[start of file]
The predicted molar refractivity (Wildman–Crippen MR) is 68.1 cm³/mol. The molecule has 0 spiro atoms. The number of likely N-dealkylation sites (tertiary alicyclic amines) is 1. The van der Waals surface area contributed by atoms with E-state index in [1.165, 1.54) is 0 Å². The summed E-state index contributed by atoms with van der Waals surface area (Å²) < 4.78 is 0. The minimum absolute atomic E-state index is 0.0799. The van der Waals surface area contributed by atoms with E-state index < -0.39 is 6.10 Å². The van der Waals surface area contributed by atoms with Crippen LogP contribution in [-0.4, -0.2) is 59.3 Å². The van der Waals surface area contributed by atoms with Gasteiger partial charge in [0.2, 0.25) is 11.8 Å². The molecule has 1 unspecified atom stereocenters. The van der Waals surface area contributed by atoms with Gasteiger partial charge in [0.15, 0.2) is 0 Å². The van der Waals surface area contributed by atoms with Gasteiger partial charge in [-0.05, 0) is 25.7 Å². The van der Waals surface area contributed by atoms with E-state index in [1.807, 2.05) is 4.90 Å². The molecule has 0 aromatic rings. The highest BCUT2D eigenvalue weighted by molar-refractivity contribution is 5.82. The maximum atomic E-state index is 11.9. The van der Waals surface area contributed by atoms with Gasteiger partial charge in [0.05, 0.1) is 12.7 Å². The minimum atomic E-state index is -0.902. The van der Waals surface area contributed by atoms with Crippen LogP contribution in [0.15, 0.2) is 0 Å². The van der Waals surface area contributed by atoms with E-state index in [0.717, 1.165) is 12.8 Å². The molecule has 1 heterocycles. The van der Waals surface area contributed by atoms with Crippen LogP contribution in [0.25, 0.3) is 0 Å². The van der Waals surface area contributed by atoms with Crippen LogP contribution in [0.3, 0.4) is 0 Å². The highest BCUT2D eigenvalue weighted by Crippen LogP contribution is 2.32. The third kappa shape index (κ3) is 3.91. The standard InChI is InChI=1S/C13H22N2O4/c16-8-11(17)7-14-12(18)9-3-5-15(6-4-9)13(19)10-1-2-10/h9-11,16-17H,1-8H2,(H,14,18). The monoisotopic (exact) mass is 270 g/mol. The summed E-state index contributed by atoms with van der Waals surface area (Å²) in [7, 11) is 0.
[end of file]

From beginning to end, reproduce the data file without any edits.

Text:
The predicted molar refractivity (Wildman–Crippen MR) is 68.1 cm³/mol. The molecule has 0 spiro atoms. The number of likely N-dealkylation sites (tertiary alicyclic amines) is 1. The van der Waals surface area contributed by atoms with E-state index in [1.165, 1.54) is 0 Å². The summed E-state index contributed by atoms with van der Waals surface area (Å²) < 4.78 is 0. The minimum absolute atomic E-state index is 0.0799. The van der Waals surface area contributed by atoms with E-state index < -0.39 is 6.10 Å². The van der Waals surface area contributed by atoms with Crippen LogP contribution in [-0.4, -0.2) is 59.3 Å². The van der Waals surface area contributed by atoms with Gasteiger partial charge in [0.2, 0.25) is 11.8 Å². The molecule has 1 unspecified atom stereocenters. The van der Waals surface area contributed by atoms with Gasteiger partial charge in [0.15, 0.2) is 0 Å². The van der Waals surface area contributed by atoms with Gasteiger partial charge in [-0.05, 0) is 25.7 Å². The van der Waals surface area contributed by atoms with E-state index in [1.807, 2.05) is 4.90 Å². The molecule has 0 aromatic rings. The highest BCUT2D eigenvalue weighted by molar-refractivity contribution is 5.82. The maximum atomic E-state index is 11.9. The van der Waals surface area contributed by atoms with Gasteiger partial charge in [0.05, 0.1) is 12.7 Å². The minimum atomic E-state index is -0.902. The van der Waals surface area contributed by atoms with Crippen LogP contribution in [0.15, 0.2) is 0 Å². The van der Waals surface area contributed by atoms with E-state index in [0.717, 1.165) is 12.8 Å². The molecule has 1 heterocycles. The van der Waals surface area contributed by atoms with Crippen LogP contribution in [0.25, 0.3) is 0 Å². The van der Waals surface area contributed by atoms with Crippen LogP contribution in [0.3, 0.4) is 0 Å². The highest BCUT2D eigenvalue weighted by Crippen LogP contribution is 2.32. The third kappa shape index (κ3) is 3.91. The standard InChI is InChI=1S/C13H22N2O4/c16-8-11(17)7-14-12(18)9-3-5-15(6-4-9)13(19)10-1-2-10/h9-11,16-17H,1-8H2,(H,14,18). The monoisotopic (exact) mass is 270 g/mol. The summed E-state index contributed by atoms with van der Waals surface area (Å²) in [7, 11) is 0.